The zipper on the front of a sweater or jacket is in the perfect position for a hand-operated musical interface, and allows many of the kinds of gestures that bowing affords string players: two directions of stroke that can be alternated, three dimensions of control (stroke, horizontal, tension); a zipper controller could also have a pressure sensor in the handle.

 

Computer accompaniment

In the conductor program, the computer plays music described in a score in response to a performer's gestures.  In computer accompaniment, the performer performs "for real" and the computer provides the rest of the parts of the piece.  Computer accompaniment is similar to the conductor program in many ways (the software collects gestures from the performer, analyzes them, and plays back notes from a score, etc.) and is typically considered a more "practical" (and hence marketable) application, since musicians need and use accompanists already.

 

The future of the conductor program

How could the conductor program be improved?

Zimmerman, Wantman and Marrin-Nakra have begun several avenues of exploration of the physical part of the interface that seem ripe for further development: differentiating different kinds of control (e.g. trigger versus modulation), capturing more information from the performer's gestures and physical state, analyzing this information to extracting "gestural intent," and mapping this intent to the control of the performance.  The visual part of the user interface needs work too: for the conductor program to be most effective, music notation needs to be redesigned from the ground up so that the information most important to a conductor/interpreter is presented naturally and efficiently.

Ideally, the interface to the conductor program would eliminate the distinction between the performer's physical control of the music, the gestures necessary to perform the music, and the visual score that represented the music.  The score would be represented as an evolving collection of dynamic sound objects, with which the performer would interact directly.  The intent of the composer, the performer in rehearsal, and the performer in real-time would all be made manifest both visually and aurally.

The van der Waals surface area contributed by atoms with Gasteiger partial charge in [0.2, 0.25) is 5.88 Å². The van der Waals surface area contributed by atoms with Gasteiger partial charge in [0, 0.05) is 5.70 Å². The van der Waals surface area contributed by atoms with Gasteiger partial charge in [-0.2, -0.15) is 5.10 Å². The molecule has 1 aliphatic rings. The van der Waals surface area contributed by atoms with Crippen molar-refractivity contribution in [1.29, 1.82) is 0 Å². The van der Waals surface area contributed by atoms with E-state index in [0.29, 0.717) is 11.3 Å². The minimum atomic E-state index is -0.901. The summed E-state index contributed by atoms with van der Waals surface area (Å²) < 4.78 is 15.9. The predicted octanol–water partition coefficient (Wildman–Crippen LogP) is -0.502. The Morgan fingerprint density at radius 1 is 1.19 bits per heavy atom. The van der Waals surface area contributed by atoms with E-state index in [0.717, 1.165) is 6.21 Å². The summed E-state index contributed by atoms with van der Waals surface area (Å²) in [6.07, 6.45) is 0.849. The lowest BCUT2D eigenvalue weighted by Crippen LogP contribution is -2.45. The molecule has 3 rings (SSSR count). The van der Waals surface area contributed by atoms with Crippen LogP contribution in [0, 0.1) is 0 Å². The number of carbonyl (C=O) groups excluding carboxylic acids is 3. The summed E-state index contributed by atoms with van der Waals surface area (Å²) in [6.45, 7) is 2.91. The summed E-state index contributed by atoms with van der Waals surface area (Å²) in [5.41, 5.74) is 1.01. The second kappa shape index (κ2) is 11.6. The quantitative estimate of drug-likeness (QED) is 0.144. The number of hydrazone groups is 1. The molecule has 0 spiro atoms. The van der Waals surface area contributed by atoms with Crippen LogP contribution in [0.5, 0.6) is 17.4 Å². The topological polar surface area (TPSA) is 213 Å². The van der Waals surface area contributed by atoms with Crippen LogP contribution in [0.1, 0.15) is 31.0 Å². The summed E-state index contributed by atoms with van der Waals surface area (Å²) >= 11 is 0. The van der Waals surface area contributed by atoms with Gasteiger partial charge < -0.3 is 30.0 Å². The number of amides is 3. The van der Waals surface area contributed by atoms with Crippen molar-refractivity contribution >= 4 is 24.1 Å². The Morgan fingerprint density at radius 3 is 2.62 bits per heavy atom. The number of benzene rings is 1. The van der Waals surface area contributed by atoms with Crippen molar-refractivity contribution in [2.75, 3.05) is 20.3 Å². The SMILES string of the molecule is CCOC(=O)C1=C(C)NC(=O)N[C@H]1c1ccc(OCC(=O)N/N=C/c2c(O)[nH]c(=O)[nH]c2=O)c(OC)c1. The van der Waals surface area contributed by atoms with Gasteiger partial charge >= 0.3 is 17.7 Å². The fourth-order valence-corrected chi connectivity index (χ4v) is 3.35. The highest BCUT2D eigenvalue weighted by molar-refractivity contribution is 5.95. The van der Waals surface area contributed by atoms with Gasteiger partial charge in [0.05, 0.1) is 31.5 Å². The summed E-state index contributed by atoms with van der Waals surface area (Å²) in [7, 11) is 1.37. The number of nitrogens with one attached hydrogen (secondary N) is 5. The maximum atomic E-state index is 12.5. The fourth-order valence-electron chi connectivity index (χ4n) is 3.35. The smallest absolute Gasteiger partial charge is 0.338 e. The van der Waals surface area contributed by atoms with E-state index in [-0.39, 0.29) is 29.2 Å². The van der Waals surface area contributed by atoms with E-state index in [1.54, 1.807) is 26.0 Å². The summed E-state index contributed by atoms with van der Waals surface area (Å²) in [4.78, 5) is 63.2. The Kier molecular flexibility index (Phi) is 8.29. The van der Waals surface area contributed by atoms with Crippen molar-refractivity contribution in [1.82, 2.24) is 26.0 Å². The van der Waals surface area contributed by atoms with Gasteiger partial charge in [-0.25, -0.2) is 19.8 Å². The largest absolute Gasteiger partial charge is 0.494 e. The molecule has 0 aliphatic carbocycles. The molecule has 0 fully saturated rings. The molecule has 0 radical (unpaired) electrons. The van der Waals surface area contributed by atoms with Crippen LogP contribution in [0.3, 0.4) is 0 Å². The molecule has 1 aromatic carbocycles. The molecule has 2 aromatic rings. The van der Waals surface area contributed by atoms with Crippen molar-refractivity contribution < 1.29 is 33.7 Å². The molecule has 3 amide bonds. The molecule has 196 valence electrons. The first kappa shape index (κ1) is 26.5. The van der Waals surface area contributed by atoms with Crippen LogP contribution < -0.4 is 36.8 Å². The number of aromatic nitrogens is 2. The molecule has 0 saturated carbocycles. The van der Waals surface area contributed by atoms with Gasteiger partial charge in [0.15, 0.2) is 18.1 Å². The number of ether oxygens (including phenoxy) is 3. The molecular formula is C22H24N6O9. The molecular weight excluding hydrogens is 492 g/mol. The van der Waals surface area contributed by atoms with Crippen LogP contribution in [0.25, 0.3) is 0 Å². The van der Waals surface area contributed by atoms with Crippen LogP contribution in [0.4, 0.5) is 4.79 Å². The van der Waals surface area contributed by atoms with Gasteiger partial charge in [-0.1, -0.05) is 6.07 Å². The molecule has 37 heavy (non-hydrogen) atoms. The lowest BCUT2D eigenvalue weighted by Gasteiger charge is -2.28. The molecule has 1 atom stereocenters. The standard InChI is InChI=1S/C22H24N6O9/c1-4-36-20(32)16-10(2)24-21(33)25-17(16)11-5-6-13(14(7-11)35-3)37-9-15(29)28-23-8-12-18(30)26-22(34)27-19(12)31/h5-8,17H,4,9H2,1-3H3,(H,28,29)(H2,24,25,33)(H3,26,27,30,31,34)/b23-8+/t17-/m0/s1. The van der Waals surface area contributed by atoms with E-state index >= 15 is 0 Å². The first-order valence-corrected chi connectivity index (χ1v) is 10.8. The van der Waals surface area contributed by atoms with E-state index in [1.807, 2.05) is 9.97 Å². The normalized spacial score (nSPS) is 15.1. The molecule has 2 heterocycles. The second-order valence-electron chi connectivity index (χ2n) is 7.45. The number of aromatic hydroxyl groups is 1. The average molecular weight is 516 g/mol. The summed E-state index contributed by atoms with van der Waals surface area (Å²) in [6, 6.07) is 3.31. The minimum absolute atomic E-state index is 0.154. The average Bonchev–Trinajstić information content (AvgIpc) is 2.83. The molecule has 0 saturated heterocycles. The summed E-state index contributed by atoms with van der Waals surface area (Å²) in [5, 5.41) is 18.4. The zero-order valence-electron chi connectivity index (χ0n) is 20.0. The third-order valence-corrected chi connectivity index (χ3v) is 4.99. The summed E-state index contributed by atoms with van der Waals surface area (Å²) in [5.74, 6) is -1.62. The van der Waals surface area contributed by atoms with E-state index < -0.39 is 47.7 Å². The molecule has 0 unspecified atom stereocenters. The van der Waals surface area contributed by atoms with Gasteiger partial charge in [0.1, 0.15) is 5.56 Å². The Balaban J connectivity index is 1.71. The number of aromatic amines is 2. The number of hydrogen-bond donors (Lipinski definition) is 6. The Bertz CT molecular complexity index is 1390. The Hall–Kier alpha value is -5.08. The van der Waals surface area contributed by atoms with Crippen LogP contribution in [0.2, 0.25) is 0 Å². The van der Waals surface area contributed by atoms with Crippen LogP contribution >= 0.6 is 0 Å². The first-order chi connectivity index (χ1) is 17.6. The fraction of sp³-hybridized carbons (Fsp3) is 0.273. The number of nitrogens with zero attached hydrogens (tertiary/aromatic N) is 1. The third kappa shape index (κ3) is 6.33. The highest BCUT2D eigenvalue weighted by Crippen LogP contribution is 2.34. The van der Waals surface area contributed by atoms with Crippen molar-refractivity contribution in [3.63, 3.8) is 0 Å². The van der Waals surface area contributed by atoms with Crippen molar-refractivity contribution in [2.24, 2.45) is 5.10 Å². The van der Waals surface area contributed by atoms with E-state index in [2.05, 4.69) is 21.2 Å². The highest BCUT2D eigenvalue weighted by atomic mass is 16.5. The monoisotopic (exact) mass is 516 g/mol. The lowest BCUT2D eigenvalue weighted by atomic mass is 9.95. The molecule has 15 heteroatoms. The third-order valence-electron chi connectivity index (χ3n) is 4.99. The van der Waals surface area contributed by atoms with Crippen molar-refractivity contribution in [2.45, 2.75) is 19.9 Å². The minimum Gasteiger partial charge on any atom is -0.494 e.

But what about non-technical considerations?  Is there a place in our society for the conductor program?  Will people want to use the conductor program?  Will something else take the place of the conductor program?  I have high hopes for the future of the conductor program, but I'm faced with this piece of evidence: the idea has been around for more than thirty years, and there has been readily-available hardware, adequate to show the idea's potential, for more than half that time, and yet it's still failed to get past the "interesting idea" point for all but a handful of practitioners (and some lucky children in Boston). Hopefully this article will help more people know about its potential.

 

Acknowledgments

I extend my thanks to all the implementers and users of the conductor program mentioned in this article and to David Pihl, George Pontis,  and Ed Severinghaus.  A special thanks to Mervin Lane, who provided the motivation for pushing this project to the top of my to-do list.

 

Unclear?

If any part of this article is incorrect, confusing, or unclear, please let me know.

 

References and links

An inadequate list of references.

 

Study using Friedman's Instant Pleasure to examine the musical responses of children with disabilities.

"Technology-Assisted Research in Music Cognition: Enhancing Instruction in Expressive Music Performance," Robert H. Woody

Richard Boulanger, user of the Radio Baton

"Abstract Cinema and Light-Music," Bulat Makhmudovich Galeev, who is affiliated with the Prometheus Institute

Bert Bongers, "Physical Interfaces in the Electronic Arts"

"Music-Driven Motion Editing: Local Motion Transformations Guided By Music Analysis"

"Considering Human Memory in Designing User Interfaces for Computer Music," Otto Laske, Computer Music Journal, Volume II, Number 4, pages 39-45

"Electronic Music Interfaces ," Joseph A. Paradiso, IEEE Spectrum, December 1997, pages 18-30

"The Double Revolution of the Theremin," Patrick Rashleigh